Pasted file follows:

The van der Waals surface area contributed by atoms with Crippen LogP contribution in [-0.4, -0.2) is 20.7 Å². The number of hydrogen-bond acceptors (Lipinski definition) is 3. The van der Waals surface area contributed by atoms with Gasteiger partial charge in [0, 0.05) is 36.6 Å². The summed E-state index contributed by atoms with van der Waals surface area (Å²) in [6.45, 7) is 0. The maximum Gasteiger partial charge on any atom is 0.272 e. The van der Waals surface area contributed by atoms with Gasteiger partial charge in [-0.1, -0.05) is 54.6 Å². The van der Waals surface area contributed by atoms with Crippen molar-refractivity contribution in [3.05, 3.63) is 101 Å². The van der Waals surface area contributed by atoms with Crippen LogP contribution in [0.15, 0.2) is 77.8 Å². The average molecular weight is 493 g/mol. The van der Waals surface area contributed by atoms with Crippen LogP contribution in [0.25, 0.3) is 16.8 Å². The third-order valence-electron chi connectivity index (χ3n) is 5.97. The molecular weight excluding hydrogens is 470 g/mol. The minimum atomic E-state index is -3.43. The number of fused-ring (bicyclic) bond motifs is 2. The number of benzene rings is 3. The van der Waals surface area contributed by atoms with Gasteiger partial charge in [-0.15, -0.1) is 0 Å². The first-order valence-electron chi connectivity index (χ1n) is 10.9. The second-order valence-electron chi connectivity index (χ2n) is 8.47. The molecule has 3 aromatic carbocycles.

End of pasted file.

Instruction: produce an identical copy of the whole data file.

The van der Waals surface area contributed by atoms with Crippen LogP contribution in [-0.4, -0.2) is 20.7 Å². The number of hydrogen-bond acceptors (Lipinski definition) is 3. The van der Waals surface area contributed by atoms with Gasteiger partial charge in [0, 0.05) is 36.6 Å². The summed E-state index contributed by atoms with van der Waals surface area (Å²) in [6.45, 7) is 0. The maximum Gasteiger partial charge on any atom is 0.272 e. The van der Waals surface area contributed by atoms with Gasteiger partial charge in [-0.1, -0.05) is 54.6 Å². The van der Waals surface area contributed by atoms with Crippen molar-refractivity contribution in [3.05, 3.63) is 101 Å². The van der Waals surface area contributed by atoms with Crippen LogP contribution in [0.15, 0.2) is 77.8 Å². The average molecular weight is 493 g/mol. The van der Waals surface area contributed by atoms with Crippen LogP contribution in [0.25, 0.3) is 16.8 Å². The third-order valence-electron chi connectivity index (χ3n) is 5.97. The molecular weight excluding hydrogens is 470 g/mol. The minimum atomic E-state index is -3.43. The number of fused-ring (bicyclic) bond motifs is 2. The number of benzene rings is 3. The van der Waals surface area contributed by atoms with Gasteiger partial charge in [-0.15, -0.1) is 0 Å². The first-order valence-electron chi connectivity index (χ1n) is 10.9. The second-order valence-electron chi connectivity index (χ2n) is 8.47. The molecule has 3 aromatic carbocycles.